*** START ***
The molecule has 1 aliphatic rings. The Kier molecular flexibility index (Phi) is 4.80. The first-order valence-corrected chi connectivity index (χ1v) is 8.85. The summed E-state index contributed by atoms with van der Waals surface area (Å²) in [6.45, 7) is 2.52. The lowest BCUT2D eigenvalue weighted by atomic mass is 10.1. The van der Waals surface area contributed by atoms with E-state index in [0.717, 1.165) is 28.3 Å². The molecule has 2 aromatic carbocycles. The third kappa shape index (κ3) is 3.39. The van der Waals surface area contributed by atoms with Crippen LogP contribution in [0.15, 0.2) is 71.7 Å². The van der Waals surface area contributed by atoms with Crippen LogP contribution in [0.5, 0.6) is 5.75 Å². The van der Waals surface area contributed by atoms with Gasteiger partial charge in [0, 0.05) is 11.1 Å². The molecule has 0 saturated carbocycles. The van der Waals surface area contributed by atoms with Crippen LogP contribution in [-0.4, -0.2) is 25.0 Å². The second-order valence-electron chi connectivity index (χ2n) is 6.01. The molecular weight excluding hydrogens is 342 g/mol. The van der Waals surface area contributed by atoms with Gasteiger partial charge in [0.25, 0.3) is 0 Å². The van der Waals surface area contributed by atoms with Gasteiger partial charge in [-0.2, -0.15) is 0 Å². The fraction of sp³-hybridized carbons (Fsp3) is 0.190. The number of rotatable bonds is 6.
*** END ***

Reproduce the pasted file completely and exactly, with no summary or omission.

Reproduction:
The molecule has 1 aliphatic rings. The Kier molecular flexibility index (Phi) is 4.80. The first-order valence-corrected chi connectivity index (χ1v) is 8.85. The summed E-state index contributed by atoms with van der Waals surface area (Å²) in [6.45, 7) is 2.52. The lowest BCUT2D eigenvalue weighted by atomic mass is 10.1. The van der Waals surface area contributed by atoms with E-state index in [0.717, 1.165) is 28.3 Å². The molecule has 2 aromatic carbocycles. The third kappa shape index (κ3) is 3.39. The van der Waals surface area contributed by atoms with Crippen LogP contribution in [0.15, 0.2) is 71.7 Å². The van der Waals surface area contributed by atoms with Crippen LogP contribution in [0.5, 0.6) is 5.75 Å². The van der Waals surface area contributed by atoms with Gasteiger partial charge in [0, 0.05) is 11.1 Å². The molecule has 0 saturated carbocycles. The van der Waals surface area contributed by atoms with Crippen LogP contribution in [-0.4, -0.2) is 25.0 Å². The second-order valence-electron chi connectivity index (χ2n) is 6.01. The molecular weight excluding hydrogens is 342 g/mol. The van der Waals surface area contributed by atoms with Gasteiger partial charge in [0.25, 0.3) is 0 Å². The van der Waals surface area contributed by atoms with Gasteiger partial charge in [-0.2, -0.15) is 0 Å². The fraction of sp³-hybridized carbons (Fsp3) is 0.190. The number of rotatable bonds is 6.